“Causation is an issue of fact.” “It is the test for determining the causal relationship between an accident and an ensuing injury.” D’Angelo v. Guarino. This definition was vital in the following case.
In this case, court records revealed that Dwayne Levine (Plaintiff) was involved in an accident in 2012 that required two surgeries to his right ankle: one to help stabilize it and the other to fuse his bones to his ankle. In early 2013, the Plaintiff was recovering and about to transition from a boot to a shoe, though he still reported faint pains.
However, on July 26, 2013, before the Plaintiff’s six-month follow-up, he re-injured his right foot when he slammed on his car brake to avoid a road collision. Soon after the incident, the Plaintiff experienced pain and went to the hospital. There, he received a splint and medication. At his follow-up visit, he did physical therapy and was given more pain medication. When his pain continued, a CT scan revealed the sub-talar joint had not fused since his initial surgery. As a result, a revision surgery was done in October 2013 to fuse the joint and remove the metal implant. A skin graft procedure was also done to stop an infection and care for the injury.
Although the Plaintiff was being treated for his pre-existing ankle injury, the accident caused him to need additional surgery. Thus, the Plaintiff filed a Petition for Damages, and he was awarded special and general damages totaling $87,652.20: $37,652.20. The Plaintiff and Defendant filed cross-appeals disputing the amount of the award given. The Defendant argued that the Plaintiff’s damages award should be reduced because he did not establish a causation between the surgery and the accident. However, the Plaintiff claimed the award should be increased because he found a causal link between 50% of the recent surgery and the skin graft.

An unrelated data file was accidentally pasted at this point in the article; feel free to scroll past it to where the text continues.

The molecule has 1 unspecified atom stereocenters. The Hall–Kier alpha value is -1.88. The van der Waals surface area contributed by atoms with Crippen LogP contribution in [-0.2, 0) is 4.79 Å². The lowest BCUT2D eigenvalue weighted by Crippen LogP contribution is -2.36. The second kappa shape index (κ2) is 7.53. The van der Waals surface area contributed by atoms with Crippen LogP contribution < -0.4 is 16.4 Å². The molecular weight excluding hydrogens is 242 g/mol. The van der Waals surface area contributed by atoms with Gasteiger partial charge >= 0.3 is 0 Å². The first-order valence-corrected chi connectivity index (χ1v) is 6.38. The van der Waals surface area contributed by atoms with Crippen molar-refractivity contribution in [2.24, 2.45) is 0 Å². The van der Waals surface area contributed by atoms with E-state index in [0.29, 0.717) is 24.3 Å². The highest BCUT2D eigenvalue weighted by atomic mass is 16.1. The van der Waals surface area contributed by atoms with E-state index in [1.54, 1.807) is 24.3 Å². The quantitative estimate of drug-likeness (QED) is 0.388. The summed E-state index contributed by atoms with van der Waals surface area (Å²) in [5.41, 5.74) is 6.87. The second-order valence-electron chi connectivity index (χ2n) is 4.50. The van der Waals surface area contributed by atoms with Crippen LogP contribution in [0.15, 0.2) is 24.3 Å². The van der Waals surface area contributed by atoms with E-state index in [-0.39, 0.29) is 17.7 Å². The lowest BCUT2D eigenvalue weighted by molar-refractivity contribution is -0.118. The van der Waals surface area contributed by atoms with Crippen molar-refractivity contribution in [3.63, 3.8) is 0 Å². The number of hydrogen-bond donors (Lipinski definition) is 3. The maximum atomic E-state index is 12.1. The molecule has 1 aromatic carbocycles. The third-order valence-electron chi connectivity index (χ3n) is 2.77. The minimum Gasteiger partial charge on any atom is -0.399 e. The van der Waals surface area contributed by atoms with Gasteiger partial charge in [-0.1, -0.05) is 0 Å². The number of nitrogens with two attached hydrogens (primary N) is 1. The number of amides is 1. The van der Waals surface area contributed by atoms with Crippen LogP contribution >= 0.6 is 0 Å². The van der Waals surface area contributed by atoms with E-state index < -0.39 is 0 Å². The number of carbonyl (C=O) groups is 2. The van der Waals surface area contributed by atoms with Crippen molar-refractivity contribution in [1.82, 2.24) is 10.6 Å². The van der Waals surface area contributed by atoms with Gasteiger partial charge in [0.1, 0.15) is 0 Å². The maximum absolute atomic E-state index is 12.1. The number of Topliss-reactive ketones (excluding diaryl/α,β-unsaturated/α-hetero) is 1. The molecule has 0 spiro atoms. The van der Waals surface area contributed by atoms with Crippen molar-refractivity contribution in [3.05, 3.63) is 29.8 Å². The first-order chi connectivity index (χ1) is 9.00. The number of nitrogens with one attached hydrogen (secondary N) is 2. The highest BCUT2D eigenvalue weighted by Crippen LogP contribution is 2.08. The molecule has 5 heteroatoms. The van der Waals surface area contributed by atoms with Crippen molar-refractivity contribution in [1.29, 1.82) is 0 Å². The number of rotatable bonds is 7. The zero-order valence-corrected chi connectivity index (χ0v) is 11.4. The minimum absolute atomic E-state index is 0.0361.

During the case, the Plaintiff’s treating physician, Dr. Rodriguez, testified that he was unsure whether the non-union of the joint was caused by the accident. He testified the revision surgery was necessary due to the failure of the sub-talar joint to properly fuse and that, most likely, the joint was never properly fused after the second surgery. He further testified it was not routine to take out the metal implant, but the Plaintiff’s complaints of pain were a cause for concern. He testified that trauma could dislodge the implant and cause pain. He also further testified that the implant removal could be related to the accident because the Plaintiff complained of pain and discomfort after the accident.
The Defendant relied on Dr. Rodriguez’s testimony that the third surgery was needed because the sub-talar joint never fused after the second surgery. However, the Defendant ignored that trauma could cause the metal implant to dislodge, related to the subject accident.
The court found that the doctor’s testimony and the Plaintiff’s documented injuries and feelings prove that the accident impacted the Plaintiff’s prior wound. This was the trial court’s reasoning when they attributed fifty percent of the third surgery to the subject accident for the removal of the metal implant. The lack of medical expert testimony also affected why the court believed the Plaintiff did not show proof of cause. Therefore the damages awarded were not valid. The trial court also considered the expert and lay witness testimonies and concluded the trial court did not commit an error. The trial court judgment was affirmed.
Written by Berniard Law Firm Blog Writer: Needum Lekia
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